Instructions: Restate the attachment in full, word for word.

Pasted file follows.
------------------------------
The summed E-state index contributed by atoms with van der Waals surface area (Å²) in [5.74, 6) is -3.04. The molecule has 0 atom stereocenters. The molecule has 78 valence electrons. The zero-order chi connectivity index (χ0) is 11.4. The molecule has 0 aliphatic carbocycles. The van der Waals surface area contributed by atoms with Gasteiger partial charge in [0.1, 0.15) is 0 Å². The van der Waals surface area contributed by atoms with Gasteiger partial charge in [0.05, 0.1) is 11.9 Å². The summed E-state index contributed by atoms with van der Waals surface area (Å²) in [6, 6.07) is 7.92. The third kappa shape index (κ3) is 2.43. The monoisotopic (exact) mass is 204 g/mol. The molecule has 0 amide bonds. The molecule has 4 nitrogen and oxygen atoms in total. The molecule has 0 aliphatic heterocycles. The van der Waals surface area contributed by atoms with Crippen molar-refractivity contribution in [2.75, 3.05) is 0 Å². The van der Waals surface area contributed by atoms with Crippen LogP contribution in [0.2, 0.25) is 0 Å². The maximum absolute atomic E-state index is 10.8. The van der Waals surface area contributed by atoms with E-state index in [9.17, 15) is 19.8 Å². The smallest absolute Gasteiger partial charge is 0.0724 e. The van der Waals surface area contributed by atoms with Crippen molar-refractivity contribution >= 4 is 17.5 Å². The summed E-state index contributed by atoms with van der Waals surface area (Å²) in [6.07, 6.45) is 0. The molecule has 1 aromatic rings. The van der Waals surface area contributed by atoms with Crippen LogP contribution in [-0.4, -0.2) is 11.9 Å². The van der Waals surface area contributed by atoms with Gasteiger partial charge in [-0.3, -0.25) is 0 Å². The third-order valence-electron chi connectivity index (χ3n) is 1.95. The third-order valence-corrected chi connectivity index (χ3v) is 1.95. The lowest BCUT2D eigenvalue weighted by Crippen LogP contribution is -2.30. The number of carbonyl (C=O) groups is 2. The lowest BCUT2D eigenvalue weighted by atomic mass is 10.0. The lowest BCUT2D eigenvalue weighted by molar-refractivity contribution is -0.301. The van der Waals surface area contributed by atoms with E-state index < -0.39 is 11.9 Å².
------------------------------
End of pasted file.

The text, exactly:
The summed E-state index contributed by atoms with van der Waals surface area (Å²) in [5.74, 6) is -3.04. The molecule has 0 atom stereocenters. The molecule has 78 valence electrons. The zero-order chi connectivity index (χ0) is 11.4. The molecule has 0 aliphatic carbocycles. The van der Waals surface area contributed by atoms with Gasteiger partial charge in [0.1, 0.15) is 0 Å². The van der Waals surface area contributed by atoms with Gasteiger partial charge in [0.05, 0.1) is 11.9 Å². The summed E-state index contributed by atoms with van der Waals surface area (Å²) in [6, 6.07) is 7.92. The third kappa shape index (κ3) is 2.43. The monoisotopic (exact) mass is 204 g/mol. The molecule has 0 amide bonds. The molecule has 4 nitrogen and oxygen atoms in total. The molecule has 0 aliphatic heterocycles. The van der Waals surface area contributed by atoms with Crippen molar-refractivity contribution in [2.75, 3.05) is 0 Å². The van der Waals surface area contributed by atoms with Crippen LogP contribution in [0.2, 0.25) is 0 Å². The maximum absolute atomic E-state index is 10.8. The van der Waals surface area contributed by atoms with E-state index in [9.17, 15) is 19.8 Å². The smallest absolute Gasteiger partial charge is 0.0724 e. The van der Waals surface area contributed by atoms with Crippen molar-refractivity contribution >= 4 is 17.5 Å². The summed E-state index contributed by atoms with van der Waals surface area (Å²) in [6.07, 6.45) is 0. The molecule has 1 aromatic rings. The van der Waals surface area contributed by atoms with Crippen LogP contribution in [-0.4, -0.2) is 11.9 Å². The van der Waals surface area contributed by atoms with Gasteiger partial charge in [-0.3, -0.25) is 0 Å². The third-order valence-electron chi connectivity index (χ3n) is 1.95. The third-order valence-corrected chi connectivity index (χ3v) is 1.95. The lowest BCUT2D eigenvalue weighted by Crippen LogP contribution is -2.30. The number of carbonyl (C=O) groups is 2. The lowest BCUT2D eigenvalue weighted by atomic mass is 10.0. The lowest BCUT2D eigenvalue weighted by molar-refractivity contribution is -0.301. The van der Waals surface area contributed by atoms with E-state index < -0.39 is 11.9 Å².